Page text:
As part of the buy-out plans in Hunan and Jiangxi provinces, the fate of the wildlife stock is also a welfare issue of concern. There are three options proposed – release of animals into the wild in suitable and non-residential habitat; utilisation by other industries such as zoos, laboratory research, and traditional medicine; or mass culling.

HSI’s Dr Li said: “While the transition of wildlife farmers to other livelihoods is of course a very positive move for both people and animals, a really sad inevitable consequence of that is that a vast number of the wild animals being mass produced on farms across China will likely be culled or moved to other exploitative industries such as zoos and traditional medicine where animal welfare is typically extremely low and conditions woefully sub-standard. Culling programs in China and other countries in Asia can also involve truly barbaric methods such as live burial, and so we really hope to see the Chinese authorities mandating against such cruelty. The wild animal breeding farms and factories facing closure and transition must not sacrifice animal welfare in an effort to implement the new changes.”

Nicola Beynon, HSI Australia’s Head of Campaigns said: “It is encouraging to see China taking some decisive steps towards ending breeding of wildlife for trade. There is still much to be done. If we want to stop future pandemics and prevent intolerable cruelty then all breeding and sale of live wild animals for exotic meat, pets, fur and traditional medicine must come to an end. We hope Australia will continue to play a leading role in pushing for an end to live wildlife markets on the global stage.”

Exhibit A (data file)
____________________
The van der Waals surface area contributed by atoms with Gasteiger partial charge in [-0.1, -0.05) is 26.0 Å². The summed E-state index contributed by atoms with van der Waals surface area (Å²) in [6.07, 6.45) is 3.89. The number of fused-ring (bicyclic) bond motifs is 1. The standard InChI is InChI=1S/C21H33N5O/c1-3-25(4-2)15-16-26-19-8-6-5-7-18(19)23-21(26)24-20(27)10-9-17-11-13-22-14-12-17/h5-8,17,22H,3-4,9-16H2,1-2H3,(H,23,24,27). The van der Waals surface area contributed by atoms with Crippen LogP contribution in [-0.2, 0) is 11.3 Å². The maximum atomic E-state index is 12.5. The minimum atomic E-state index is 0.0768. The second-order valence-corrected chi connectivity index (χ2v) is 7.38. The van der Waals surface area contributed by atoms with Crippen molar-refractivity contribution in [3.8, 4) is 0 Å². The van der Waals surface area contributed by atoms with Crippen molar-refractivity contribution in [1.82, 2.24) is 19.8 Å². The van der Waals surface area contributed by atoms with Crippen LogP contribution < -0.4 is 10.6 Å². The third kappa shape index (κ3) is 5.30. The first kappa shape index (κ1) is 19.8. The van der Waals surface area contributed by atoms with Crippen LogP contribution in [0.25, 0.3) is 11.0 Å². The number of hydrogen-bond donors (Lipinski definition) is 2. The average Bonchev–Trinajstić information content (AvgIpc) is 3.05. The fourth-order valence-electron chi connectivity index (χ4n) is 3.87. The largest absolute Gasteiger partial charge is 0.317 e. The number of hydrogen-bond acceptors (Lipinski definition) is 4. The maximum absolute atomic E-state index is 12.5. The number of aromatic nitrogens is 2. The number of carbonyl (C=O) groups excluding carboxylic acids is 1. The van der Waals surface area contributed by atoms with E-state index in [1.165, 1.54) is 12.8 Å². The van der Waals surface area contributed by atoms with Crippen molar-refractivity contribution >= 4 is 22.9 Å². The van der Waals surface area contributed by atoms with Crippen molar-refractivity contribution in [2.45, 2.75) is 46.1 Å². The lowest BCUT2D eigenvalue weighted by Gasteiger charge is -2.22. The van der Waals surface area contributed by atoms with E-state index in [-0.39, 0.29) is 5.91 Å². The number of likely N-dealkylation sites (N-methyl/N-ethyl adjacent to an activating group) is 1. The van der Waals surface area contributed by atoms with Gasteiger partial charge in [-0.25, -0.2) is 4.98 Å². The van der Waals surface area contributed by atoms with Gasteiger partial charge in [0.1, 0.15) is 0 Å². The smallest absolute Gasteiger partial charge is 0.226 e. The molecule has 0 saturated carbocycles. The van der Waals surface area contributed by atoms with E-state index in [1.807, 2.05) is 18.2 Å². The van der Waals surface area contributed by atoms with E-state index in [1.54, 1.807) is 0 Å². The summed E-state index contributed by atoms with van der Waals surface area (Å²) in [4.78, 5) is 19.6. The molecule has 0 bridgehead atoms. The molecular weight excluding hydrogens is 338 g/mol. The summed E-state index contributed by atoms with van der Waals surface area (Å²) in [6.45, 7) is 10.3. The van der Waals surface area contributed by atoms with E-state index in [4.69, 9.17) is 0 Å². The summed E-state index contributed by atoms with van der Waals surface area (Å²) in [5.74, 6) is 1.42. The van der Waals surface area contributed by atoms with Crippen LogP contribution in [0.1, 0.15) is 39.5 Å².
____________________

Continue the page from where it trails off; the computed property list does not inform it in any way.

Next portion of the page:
Only farms that have been operating legally with breeding permits before February 24th are eligible for compensation. The initial roll-out covers 14 species of farmed wildlife. A second group of farmed species will be announced after the finalisation of the government’s “livestock” list.

Image: Dušan Smetana/Unsplash